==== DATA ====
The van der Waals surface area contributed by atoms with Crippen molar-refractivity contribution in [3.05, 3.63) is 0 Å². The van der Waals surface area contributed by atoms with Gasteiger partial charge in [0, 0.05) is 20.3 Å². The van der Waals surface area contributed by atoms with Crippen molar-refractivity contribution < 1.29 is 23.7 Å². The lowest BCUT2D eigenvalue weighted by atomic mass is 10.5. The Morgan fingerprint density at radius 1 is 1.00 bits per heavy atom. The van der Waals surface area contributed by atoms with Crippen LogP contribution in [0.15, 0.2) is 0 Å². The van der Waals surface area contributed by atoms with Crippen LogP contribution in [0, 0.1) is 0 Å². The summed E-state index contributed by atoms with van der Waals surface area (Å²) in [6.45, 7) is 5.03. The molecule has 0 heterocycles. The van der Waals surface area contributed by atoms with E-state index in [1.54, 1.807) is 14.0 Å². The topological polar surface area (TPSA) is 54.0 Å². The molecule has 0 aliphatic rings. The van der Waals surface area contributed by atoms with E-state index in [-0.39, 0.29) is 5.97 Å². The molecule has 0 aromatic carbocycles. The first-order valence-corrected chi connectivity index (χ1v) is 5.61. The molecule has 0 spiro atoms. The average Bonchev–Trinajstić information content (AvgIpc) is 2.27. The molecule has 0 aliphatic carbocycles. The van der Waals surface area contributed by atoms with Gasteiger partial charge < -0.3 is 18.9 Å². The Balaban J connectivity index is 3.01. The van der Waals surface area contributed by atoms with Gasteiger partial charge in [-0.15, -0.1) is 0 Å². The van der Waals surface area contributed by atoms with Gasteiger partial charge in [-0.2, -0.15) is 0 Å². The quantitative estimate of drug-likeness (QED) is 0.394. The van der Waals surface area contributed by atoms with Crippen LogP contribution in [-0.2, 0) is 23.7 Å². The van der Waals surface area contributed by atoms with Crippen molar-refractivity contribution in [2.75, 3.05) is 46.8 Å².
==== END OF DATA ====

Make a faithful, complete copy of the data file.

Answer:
The van der Waals surface area contributed by atoms with Crippen molar-refractivity contribution in [3.05, 3.63) is 0 Å². The van der Waals surface area contributed by atoms with Gasteiger partial charge in [0, 0.05) is 20.3 Å². The van der Waals surface area contributed by atoms with Crippen molar-refractivity contribution < 1.29 is 23.7 Å². The lowest BCUT2D eigenvalue weighted by atomic mass is 10.5. The Morgan fingerprint density at radius 1 is 1.00 bits per heavy atom. The van der Waals surface area contributed by atoms with Crippen LogP contribution in [0.15, 0.2) is 0 Å². The van der Waals surface area contributed by atoms with Crippen LogP contribution in [0, 0.1) is 0 Å². The summed E-state index contributed by atoms with van der Waals surface area (Å²) in [6.45, 7) is 5.03. The molecule has 0 heterocycles. The van der Waals surface area contributed by atoms with E-state index in [1.54, 1.807) is 14.0 Å². The topological polar surface area (TPSA) is 54.0 Å². The molecule has 0 aliphatic rings. The van der Waals surface area contributed by atoms with E-state index in [-0.39, 0.29) is 5.97 Å². The molecule has 0 aromatic carbocycles. The first-order valence-corrected chi connectivity index (χ1v) is 5.61. The molecule has 0 spiro atoms. The average Bonchev–Trinajstić information content (AvgIpc) is 2.27. The molecule has 0 aliphatic carbocycles. The van der Waals surface area contributed by atoms with Gasteiger partial charge < -0.3 is 18.9 Å². The Balaban J connectivity index is 3.01. The van der Waals surface area contributed by atoms with Gasteiger partial charge in [-0.15, -0.1) is 0 Å². The van der Waals surface area contributed by atoms with Gasteiger partial charge in [-0.2, -0.15) is 0 Å². The quantitative estimate of drug-likeness (QED) is 0.394. The van der Waals surface area contributed by atoms with Crippen LogP contribution in [-0.2, 0) is 23.7 Å². The van der Waals surface area contributed by atoms with Crippen molar-refractivity contribution in [2.75, 3.05) is 46.8 Å².